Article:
Except for the police car blocking the top of the ramp.

Vernet dabbed his brow and pulled forward.

A lanky o cer stepped out and waved him to a stop a few meters from the roadblock. Four patrol cars were parked out front.

Vernet stopped. Pulling his driver’s cap down farther, he effected as rough a facade as his cultured upbringing would allow. Not budging from behind the wheel, he opened the door and gazed down at the agent,whose face was stern and sallow.

“Qu’est-ce qui se passe?” Vernet asked, his tone rough.

“Je suis Jérome Collet,” the agent said. “Lieutenant Police Judiciaire.” He motioned to the truck’s cargo hold. “Qu’est-ce qu’il y a là dedans?”

“Hell if I know,” Vernet replied in crude French. “I’m only a driver.”

Collet looked unimpressed. “We’re looking for two criminals.”

Vernet laughed. “Then you came to the right spot. Some of these bastards I drive for have so much money they must be criminals.”

The agent held up a passport picture of Robert Langdon. “Was this man in your bank tonight?”

Vernet shrugged. “No clue. I’m a dock rat. They don’t let us anywhere near the clients. You need to go in and ask the front desk.”

“Your bank is demanding a search warrant before we can enter.”

Vernet put on a disgusted look. “Administrators. Don’t get me started.”

“Open your truck, please.” Collet motioned toward the cargo hold.

Vernet stared at the agent and forced an obnoxious laugh. “Open the truck? You think I have keys? You think they trust us? You should see the crap wages I get paid.”

The agent’s head tilted to one side, his skepticism evident. “You’re telling me you don’t have keys to your own truck?”

Vernet shook his head. “Not the cargo area. Ignition only. These trucks get sealed by overseers on the loading dock. Then the truck sits in dock while someone drives the cargo keys to the drop-off. Once we get the call that the cargo keys are with the recipient, then I get the okay to drive. Not a second before. I never know what the hell I’m lugging.”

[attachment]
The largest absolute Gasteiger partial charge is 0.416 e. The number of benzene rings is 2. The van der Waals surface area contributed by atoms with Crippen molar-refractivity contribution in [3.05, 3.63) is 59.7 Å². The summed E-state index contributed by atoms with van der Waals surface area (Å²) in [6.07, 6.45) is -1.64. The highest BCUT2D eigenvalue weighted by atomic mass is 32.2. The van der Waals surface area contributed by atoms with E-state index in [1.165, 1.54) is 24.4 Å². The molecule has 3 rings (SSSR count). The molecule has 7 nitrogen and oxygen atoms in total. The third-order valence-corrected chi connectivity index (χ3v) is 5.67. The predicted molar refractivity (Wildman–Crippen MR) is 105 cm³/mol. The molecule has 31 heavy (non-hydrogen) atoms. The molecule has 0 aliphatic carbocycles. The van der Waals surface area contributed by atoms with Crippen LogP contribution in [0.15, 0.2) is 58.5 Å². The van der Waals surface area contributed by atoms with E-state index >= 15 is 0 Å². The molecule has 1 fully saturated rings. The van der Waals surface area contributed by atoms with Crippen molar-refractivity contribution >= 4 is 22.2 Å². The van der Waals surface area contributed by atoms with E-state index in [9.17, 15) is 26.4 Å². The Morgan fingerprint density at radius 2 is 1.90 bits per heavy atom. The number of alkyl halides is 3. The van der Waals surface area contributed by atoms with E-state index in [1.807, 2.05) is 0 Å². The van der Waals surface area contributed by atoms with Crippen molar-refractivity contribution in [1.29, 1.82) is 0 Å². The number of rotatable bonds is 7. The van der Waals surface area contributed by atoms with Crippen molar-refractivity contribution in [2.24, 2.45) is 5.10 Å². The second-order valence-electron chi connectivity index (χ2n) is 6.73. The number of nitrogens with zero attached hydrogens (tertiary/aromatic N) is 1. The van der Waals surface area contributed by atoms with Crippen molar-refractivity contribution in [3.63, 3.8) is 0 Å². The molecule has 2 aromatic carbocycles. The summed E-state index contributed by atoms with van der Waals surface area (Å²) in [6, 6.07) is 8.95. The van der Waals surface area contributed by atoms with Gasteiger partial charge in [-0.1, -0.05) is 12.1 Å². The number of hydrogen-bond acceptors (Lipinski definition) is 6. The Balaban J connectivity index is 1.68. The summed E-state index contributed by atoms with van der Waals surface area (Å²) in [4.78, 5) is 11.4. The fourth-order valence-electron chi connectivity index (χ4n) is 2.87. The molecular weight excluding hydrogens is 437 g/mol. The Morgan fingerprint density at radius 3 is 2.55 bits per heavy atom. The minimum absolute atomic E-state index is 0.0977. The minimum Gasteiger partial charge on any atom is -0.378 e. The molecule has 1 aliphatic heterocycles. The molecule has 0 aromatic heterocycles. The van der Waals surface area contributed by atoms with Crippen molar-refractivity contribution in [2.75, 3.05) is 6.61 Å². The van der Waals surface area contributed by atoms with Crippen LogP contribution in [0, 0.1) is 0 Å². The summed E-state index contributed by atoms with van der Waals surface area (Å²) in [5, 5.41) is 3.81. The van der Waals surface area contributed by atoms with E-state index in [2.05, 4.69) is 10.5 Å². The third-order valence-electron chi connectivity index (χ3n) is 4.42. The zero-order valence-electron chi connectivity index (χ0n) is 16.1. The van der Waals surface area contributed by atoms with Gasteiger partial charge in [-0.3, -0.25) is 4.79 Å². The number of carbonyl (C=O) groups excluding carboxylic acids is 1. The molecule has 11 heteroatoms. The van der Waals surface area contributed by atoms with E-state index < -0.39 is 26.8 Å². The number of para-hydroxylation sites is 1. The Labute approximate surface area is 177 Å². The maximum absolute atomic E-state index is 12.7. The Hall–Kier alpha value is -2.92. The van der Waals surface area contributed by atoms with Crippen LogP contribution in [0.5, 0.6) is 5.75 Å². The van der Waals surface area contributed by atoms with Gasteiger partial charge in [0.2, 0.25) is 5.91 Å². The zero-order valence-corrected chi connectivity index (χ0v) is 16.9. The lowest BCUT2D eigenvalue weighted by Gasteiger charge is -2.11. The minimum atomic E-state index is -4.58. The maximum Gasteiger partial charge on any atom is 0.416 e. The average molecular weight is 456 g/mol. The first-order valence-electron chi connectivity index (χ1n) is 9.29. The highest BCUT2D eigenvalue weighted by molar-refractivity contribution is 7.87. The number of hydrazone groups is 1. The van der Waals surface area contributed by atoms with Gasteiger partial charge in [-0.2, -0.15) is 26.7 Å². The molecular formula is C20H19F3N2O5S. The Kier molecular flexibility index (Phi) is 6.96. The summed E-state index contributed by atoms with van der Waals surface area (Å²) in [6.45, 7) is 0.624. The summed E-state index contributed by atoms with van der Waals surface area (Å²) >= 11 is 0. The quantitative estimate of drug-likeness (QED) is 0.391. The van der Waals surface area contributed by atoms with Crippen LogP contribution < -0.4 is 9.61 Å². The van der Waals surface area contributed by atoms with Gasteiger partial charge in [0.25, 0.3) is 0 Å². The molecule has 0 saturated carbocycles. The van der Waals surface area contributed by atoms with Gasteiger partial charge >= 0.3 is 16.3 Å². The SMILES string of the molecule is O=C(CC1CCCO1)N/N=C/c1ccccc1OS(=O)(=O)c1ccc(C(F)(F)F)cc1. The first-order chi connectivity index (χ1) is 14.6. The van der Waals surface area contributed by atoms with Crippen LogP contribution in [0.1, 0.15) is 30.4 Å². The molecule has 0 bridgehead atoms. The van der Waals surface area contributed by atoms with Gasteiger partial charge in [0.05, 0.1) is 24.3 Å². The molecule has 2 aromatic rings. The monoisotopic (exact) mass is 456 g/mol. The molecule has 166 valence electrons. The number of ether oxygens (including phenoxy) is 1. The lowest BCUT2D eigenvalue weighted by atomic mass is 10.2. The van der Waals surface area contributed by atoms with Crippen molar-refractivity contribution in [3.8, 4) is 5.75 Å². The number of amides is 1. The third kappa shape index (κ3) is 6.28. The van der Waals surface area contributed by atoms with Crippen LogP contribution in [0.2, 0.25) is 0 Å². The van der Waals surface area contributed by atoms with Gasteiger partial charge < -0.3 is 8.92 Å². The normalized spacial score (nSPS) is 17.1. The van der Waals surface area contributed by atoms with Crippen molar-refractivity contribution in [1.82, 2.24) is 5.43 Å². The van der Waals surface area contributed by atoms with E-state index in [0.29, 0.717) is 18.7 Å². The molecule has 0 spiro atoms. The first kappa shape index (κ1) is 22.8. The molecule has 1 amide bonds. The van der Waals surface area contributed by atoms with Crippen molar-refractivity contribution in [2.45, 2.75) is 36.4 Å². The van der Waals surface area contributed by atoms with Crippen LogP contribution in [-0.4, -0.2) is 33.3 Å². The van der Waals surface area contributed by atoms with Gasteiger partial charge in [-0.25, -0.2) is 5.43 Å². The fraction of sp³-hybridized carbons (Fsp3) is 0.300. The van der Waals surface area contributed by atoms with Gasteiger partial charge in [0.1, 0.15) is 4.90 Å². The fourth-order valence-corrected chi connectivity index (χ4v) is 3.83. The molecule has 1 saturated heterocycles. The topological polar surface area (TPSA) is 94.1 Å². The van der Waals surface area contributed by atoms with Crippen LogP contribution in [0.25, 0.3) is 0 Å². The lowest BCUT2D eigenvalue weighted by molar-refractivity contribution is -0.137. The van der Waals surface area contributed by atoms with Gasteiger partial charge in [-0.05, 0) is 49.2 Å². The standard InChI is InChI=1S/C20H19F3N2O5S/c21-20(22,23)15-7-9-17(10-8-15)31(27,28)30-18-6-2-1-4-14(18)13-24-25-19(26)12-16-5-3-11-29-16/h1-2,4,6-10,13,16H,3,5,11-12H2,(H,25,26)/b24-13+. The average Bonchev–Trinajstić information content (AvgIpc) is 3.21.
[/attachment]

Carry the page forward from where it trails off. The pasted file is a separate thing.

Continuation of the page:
“When was this truck sealed?”

“Must have been hours ago. I’m driving all the way up to St.

Thurial tonight. Cargo keys are already up there.”

The agent made no response, his eyes probing as if trying to read Vernet’s mind.

A drop of sweat was preparing to slide down Vernet’s nose. “You mind?” he said, wiping his nose with his sleeve and motioning to the police car blocking his way. “I’m on a tight schedule.”

“Do all the drivers wear Rolexes?” the agent asked, pointing to Vernet’s wrist.

Vernet glanced down and saw the glistening band of his absurdly expensive watch peeking out from beneath the sleeve of his jacket. Merde. “This piece of shit? Bought it for twenty euro from a Taiwanese street vendor in St. Germain des Prés. I’ll sell it to you for forty.”

The agent paused and finally stepped aside. “No thanks. Have a safe trip.”

Vernet did not breathe again until the truck was a good fifty meters down the street. And now he had another problem. His cargo. Where do I take them?